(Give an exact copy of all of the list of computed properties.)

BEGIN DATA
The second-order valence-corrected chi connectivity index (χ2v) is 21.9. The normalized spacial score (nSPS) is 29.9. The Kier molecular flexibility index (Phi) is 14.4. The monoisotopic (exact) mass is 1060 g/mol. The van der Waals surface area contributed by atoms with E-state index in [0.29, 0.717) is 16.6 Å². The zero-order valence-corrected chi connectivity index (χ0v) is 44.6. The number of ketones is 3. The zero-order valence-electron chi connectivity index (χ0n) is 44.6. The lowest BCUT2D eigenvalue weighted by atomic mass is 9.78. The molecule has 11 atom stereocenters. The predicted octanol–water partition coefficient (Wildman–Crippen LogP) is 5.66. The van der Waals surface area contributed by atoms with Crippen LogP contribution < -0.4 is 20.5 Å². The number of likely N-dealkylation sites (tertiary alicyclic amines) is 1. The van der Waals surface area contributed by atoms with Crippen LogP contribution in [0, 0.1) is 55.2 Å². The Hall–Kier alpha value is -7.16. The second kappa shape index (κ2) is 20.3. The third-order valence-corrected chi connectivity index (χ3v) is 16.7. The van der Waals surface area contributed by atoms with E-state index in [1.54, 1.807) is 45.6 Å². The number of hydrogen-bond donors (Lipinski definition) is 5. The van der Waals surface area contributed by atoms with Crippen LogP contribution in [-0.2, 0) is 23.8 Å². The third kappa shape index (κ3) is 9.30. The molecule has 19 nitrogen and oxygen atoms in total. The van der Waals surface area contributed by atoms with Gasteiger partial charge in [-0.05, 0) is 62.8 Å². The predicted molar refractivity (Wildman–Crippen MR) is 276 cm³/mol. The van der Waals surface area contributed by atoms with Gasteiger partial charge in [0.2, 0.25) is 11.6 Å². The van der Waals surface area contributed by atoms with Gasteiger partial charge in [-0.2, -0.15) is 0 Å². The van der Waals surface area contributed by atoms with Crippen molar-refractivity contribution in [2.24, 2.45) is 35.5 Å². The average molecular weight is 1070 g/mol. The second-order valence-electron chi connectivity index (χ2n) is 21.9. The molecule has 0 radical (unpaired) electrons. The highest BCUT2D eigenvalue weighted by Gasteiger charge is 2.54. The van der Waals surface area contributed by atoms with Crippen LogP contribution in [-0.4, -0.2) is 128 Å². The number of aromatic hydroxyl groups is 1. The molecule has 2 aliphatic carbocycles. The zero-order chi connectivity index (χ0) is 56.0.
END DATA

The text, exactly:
The second-order valence-corrected chi connectivity index (χ2v) is 21.9. The normalized spacial score (nSPS) is 29.9. The Kier molecular flexibility index (Phi) is 14.4. The monoisotopic (exact) mass is 1060 g/mol. The van der Waals surface area contributed by atoms with E-state index in [0.29, 0.717) is 16.6 Å². The zero-order valence-corrected chi connectivity index (χ0v) is 44.6. The number of ketones is 3. The zero-order valence-electron chi connectivity index (χ0n) is 44.6. The lowest BCUT2D eigenvalue weighted by atomic mass is 9.78. The molecule has 11 atom stereocenters. The predicted octanol–water partition coefficient (Wildman–Crippen LogP) is 5.66. The van der Waals surface area contributed by atoms with Crippen LogP contribution < -0.4 is 20.5 Å². The number of likely N-dealkylation sites (tertiary alicyclic amines) is 1. The van der Waals surface area contributed by atoms with Crippen LogP contribution in [0, 0.1) is 55.2 Å². The Hall–Kier alpha value is -7.16. The second kappa shape index (κ2) is 20.3. The third-order valence-corrected chi connectivity index (χ3v) is 16.7. The van der Waals surface area contributed by atoms with E-state index in [1.54, 1.807) is 45.6 Å². The number of hydrogen-bond donors (Lipinski definition) is 5. The van der Waals surface area contributed by atoms with Crippen LogP contribution in [-0.2, 0) is 23.8 Å². The third kappa shape index (κ3) is 9.30. The molecule has 19 nitrogen and oxygen atoms in total. The van der Waals surface area contributed by atoms with Gasteiger partial charge in [-0.05, 0) is 62.8 Å². The predicted molar refractivity (Wildman–Crippen MR) is 276 cm³/mol. The van der Waals surface area contributed by atoms with Gasteiger partial charge in [0.2, 0.25) is 11.6 Å². The van der Waals surface area contributed by atoms with Gasteiger partial charge in [-0.2, -0.15) is 0 Å². The van der Waals surface area contributed by atoms with Crippen molar-refractivity contribution in [2.24, 2.45) is 35.5 Å². The average molecular weight is 1070 g/mol. The second-order valence-electron chi connectivity index (χ2n) is 21.9. The molecule has 0 radical (unpaired) electrons. The highest BCUT2D eigenvalue weighted by Gasteiger charge is 2.54. The van der Waals surface area contributed by atoms with Crippen LogP contribution in [-0.4, -0.2) is 128 Å². The number of aromatic hydroxyl groups is 1. The molecule has 2 aliphatic carbocycles. The zero-order chi connectivity index (χ0) is 56.0.